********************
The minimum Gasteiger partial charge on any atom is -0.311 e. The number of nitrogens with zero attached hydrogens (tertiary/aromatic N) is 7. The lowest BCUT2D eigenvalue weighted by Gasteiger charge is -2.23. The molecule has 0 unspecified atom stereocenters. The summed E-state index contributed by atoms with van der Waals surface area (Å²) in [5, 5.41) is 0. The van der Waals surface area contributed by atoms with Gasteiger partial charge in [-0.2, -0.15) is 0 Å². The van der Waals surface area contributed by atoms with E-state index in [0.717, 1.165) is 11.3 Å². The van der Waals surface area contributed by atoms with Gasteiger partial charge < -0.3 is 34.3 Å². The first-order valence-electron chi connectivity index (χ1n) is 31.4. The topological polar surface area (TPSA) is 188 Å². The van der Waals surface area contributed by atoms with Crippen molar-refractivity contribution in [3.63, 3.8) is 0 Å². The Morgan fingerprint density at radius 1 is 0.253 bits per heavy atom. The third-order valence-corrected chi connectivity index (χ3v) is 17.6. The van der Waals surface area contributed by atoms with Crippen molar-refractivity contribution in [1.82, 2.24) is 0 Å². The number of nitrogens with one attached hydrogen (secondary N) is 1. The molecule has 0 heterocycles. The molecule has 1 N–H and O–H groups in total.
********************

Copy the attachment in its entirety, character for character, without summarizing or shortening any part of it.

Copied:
The minimum Gasteiger partial charge on any atom is -0.311 e. The number of nitrogens with zero attached hydrogens (tertiary/aromatic N) is 7. The lowest BCUT2D eigenvalue weighted by Gasteiger charge is -2.23. The molecule has 0 unspecified atom stereocenters. The summed E-state index contributed by atoms with van der Waals surface area (Å²) in [5, 5.41) is 0. The van der Waals surface area contributed by atoms with Gasteiger partial charge in [-0.2, -0.15) is 0 Å². The van der Waals surface area contributed by atoms with E-state index in [0.717, 1.165) is 11.3 Å². The van der Waals surface area contributed by atoms with Gasteiger partial charge < -0.3 is 34.3 Å². The first-order valence-electron chi connectivity index (χ1n) is 31.4. The topological polar surface area (TPSA) is 188 Å². The van der Waals surface area contributed by atoms with Crippen molar-refractivity contribution in [3.63, 3.8) is 0 Å². The Morgan fingerprint density at radius 1 is 0.253 bits per heavy atom. The third-order valence-corrected chi connectivity index (χ3v) is 17.6. The van der Waals surface area contributed by atoms with Crippen molar-refractivity contribution in [1.82, 2.24) is 0 Å². The number of nitrogens with one attached hydrogen (secondary N) is 1. The molecule has 0 heterocycles. The molecule has 1 N–H and O–H groups in total.